Many of you are probably familiar with Ron Chernow’s biography of Alexander Hamilton which was the basis for Lin-Manuel Miranda’s musical “Hamilton.” The book is the ultimate source for the first Secretary of the Treasury, and it is a narrative that is hard to measure up to. However, there are a number of important biographies of Hamilton, one of which is Richard Brookhiser’s ALEXANDER HAMILTON: AMERICAN, a compact volume that covers all the important aspects of Hamilton’s life in a very analytical fashion that can serve as a wonderful introduction to its subject.
Brookhiser presents Hamilton as the nation’s accountant who was able to create the bureaucratic infrastructure that allowed the new republic to survive and fostered the basis of our current economy. Brookhiser identifies a number of threads that run through his narrative. First, despite his background as an immigrant throughout his life Hamilton saw himself as an American and a nationalist. Second, Hamilton maintained his identity as a New Yorker and more importantly he brought his home state to center stage rivaling Virginia and Boston in influence. Thirdly, was Hamilton’s fondness for the military pushing for a standing army to be used in any opposition to governmental policy which created a great deal of partisanship. Lastly, his role as a constitutional lawyer reflected in the cases he tried and his authorship of the majority of THE FEDERALIST PAPERS. Brookhiser argues that Hamilton may have been the most important of the founding fathers, if not the most significant, he was certainly on par with James Madison, Thomas Jefferson, and George Washington.
The author has the uncanny ability to distill large amounts of information and presenting the most important salient details and analysis in a concise and flowing prose. For example, his discussion of the fighting in upstate New York during the revolution and the role of General Horatio Gates or how James Madison, once an ally evolved into one of Hamilton’s most important intellectual enemies. Brookhiser does an excellent job comparing Hamilton to other historical characters that he dealt with during his lifetime, presenting the strengths and weaknesses of his main subject in addition to the likes of Thomas Jefferson, James Madison, and a host of others. Perhaps Brookhiser’s most important contribution to our knowledge of Hamilton is how he interacted with Washington and Jefferson. Brookhiser compares the political philosophies of these figures in addition to how their philosophies conflicted.
Brookhiser devotes an entire chapter to Hamilton’s views about government, economics, and the future of the new republic. Later, Hamilton was seen as a monarchist who admired the British system of government as well as their economic system particularly the role of the Bank of England. In many instances Hamilton sought to replicate the best of what the British had to offer, a strong executive, and a three-year elective assembly that was similar to the eventual House of Representatives. It is obvious from the narrative that the author admires his subject, but he does not shy away from certain blemishes in dealing with Hamilton’s character, for example his affair with Maria Reynolds and though he was blackmailed by her husband James he continued the affair before going public with what he had done. In discussing Hamilton’s behavior in this episode and others, at times Brookhiser engages in pop psychology which is not a strength of the book. A clear example is when he writes in reference to the Reynolds Affair that “some of Hamilton’s wrath at Jefferson and his other enemies may well have been displaced anger at his own betrayal and folly.”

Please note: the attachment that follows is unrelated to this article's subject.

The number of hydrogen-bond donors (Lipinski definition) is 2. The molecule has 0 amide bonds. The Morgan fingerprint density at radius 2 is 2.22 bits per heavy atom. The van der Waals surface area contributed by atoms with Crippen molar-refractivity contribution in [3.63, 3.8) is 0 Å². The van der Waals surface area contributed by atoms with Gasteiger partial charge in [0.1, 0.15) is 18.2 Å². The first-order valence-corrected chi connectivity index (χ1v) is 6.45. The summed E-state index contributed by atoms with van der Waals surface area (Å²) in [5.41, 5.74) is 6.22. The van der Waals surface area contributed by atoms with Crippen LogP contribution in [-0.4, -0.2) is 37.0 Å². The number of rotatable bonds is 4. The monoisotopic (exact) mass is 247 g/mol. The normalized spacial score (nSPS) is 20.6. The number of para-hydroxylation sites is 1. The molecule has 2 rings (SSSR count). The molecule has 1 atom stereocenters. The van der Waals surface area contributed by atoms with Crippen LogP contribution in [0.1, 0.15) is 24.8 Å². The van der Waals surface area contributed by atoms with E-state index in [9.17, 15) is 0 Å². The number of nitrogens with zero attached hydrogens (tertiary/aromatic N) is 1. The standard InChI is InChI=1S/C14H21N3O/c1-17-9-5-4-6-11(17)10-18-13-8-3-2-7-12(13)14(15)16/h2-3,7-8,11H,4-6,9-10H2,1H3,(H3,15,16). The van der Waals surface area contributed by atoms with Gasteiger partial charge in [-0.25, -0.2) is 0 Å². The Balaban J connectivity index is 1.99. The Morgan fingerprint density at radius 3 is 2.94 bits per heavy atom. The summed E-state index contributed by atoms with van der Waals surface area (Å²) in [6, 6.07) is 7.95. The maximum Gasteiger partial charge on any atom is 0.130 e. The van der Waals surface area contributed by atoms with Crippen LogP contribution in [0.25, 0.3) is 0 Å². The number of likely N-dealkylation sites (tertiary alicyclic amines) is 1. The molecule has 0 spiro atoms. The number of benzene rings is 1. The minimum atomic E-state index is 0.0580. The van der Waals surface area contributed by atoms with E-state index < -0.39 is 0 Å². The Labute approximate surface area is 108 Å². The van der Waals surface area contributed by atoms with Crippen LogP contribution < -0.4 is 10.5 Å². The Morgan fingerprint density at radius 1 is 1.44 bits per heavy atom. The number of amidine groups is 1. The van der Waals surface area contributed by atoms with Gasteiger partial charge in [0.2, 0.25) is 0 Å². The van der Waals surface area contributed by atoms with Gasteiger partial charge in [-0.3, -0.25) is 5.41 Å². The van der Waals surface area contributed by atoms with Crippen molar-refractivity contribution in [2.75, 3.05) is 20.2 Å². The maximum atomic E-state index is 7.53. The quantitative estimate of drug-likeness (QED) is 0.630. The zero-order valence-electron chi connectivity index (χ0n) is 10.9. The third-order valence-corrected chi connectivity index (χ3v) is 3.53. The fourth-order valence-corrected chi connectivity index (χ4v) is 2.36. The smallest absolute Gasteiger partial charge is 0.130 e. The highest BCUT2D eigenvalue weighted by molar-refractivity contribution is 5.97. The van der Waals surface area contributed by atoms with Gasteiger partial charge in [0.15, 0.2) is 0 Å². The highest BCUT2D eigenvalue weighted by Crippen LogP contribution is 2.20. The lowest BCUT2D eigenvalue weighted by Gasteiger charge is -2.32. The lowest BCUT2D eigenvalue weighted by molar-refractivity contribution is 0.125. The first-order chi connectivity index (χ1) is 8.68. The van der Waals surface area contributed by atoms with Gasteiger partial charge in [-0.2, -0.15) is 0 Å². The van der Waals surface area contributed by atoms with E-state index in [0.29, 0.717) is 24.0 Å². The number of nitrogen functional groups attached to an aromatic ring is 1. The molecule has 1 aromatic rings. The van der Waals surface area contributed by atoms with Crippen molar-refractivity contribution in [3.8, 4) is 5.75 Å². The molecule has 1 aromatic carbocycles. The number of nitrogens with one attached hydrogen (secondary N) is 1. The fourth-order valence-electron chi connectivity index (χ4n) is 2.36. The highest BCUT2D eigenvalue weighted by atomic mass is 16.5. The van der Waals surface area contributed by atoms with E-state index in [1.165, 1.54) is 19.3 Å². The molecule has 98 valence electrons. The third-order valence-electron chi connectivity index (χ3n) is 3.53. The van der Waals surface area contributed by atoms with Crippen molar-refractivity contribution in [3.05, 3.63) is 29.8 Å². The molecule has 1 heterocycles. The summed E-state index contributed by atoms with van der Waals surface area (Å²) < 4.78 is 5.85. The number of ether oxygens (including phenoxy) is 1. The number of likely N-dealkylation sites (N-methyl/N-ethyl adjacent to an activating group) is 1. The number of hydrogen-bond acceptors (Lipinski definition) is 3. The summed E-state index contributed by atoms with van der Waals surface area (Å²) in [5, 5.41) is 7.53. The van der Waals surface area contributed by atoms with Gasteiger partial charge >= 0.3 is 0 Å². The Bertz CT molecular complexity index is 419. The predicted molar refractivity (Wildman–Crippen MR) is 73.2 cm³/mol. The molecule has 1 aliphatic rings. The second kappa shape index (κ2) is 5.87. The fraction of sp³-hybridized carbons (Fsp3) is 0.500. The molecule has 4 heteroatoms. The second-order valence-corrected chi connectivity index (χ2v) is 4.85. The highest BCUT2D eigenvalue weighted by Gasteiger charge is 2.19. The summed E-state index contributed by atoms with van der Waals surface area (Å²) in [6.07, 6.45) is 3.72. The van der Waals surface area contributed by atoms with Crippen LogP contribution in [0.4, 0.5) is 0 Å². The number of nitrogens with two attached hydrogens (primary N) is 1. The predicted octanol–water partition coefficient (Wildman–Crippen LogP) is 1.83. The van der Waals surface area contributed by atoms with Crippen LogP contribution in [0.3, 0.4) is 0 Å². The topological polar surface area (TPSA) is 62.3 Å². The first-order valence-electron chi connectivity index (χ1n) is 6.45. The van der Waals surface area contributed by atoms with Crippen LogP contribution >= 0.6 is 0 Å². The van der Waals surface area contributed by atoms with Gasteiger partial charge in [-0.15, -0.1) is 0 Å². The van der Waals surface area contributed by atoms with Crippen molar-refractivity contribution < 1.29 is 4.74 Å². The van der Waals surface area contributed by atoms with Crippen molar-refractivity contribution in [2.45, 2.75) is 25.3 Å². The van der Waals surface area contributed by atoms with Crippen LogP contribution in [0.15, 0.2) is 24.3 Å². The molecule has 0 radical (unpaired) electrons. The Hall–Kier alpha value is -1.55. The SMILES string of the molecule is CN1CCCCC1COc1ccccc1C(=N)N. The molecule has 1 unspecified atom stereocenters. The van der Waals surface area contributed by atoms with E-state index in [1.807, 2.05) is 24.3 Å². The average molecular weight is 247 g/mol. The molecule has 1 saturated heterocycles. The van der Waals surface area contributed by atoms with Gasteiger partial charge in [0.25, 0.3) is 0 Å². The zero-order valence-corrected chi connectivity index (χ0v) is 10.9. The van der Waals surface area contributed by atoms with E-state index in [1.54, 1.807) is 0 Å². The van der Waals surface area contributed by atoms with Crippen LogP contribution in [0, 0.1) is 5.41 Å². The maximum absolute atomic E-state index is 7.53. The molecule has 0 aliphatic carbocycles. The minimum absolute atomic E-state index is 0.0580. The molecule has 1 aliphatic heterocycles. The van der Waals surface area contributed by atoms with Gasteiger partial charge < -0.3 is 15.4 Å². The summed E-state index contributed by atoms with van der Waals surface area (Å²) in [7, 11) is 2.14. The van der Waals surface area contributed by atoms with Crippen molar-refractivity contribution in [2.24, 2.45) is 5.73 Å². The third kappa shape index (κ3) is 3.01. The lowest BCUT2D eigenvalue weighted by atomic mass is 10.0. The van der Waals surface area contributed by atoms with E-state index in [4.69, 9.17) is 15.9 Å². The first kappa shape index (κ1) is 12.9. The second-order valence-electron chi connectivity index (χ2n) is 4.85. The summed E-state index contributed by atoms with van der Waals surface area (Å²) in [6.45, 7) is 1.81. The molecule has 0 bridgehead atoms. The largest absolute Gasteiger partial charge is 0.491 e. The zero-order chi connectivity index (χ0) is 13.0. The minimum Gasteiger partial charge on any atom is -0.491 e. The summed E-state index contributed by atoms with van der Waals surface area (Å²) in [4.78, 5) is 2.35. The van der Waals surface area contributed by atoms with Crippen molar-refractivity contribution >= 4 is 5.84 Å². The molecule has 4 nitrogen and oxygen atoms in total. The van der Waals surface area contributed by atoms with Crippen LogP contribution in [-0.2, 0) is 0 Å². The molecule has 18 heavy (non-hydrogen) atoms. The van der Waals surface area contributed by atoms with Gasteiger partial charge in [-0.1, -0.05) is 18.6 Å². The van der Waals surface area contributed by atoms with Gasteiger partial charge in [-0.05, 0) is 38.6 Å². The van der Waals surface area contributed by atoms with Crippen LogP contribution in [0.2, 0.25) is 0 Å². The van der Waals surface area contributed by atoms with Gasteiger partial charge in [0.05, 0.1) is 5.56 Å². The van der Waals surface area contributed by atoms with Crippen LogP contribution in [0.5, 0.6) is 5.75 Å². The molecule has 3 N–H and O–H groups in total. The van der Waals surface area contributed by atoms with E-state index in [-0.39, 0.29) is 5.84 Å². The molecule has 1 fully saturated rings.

Brookhiser makes the interesting point that Hamilton was the least experienced of Washington’s first cabinet. Henry Knox, the Secretary of War had been a general during the Revolution, Thomas Jefferson, the Secretary of State had been ambassador to France, and Hamilton served on Washington’s staff as an aide during the Revolution and was a prolific writer. The key was that Washington could be his own Secretary of War and State because of his vast experience in those areas, but he did not have the economic background to function without his Secretary of the Treasury.
Brookhiser dissects the Hamilton-Jefferson relationship and reaches the conclusion that members of Jefferson’s entourage believed that Hamilton did not have the right “to instruct the founding fathers, to ignore their fears, and to redesign their institutions” as he proceeded to develop an economic and political system that sought to mirror England and overturn their idyllic southern squire lifestyle. The competition with Jefferson is fascinating as Brookhiser dives into the election of 1800 when Hamilton did all he could to elect his foe because of his fear of Aaron Burr.
Some might argue that Brookhiser’s work is a bit esoteric as he includes chapters on Hamilton’s writing ability, the role of passion in his contemporaries in addition to a chapter dealing with political and societal rights. Be that as it may, the book is very effective in conveying the partisan hatred that existed during Washington’s second administration. Brookhiser delves into the debates dealing with the French Revolution and America’s supposed debt for what the French had done during the American Revolution. The character study of Aaron Burr is dead on as well as how Hamilton approached his family. Overall, Brookhiser provides a valuable, incisive portrait of Hamilton’s character as well as his impact on America’s survival. It is a concise work that will allow the reader to digest a great deal of information if they do not want to tackle other longer works encompassing Hamilton’s life and career.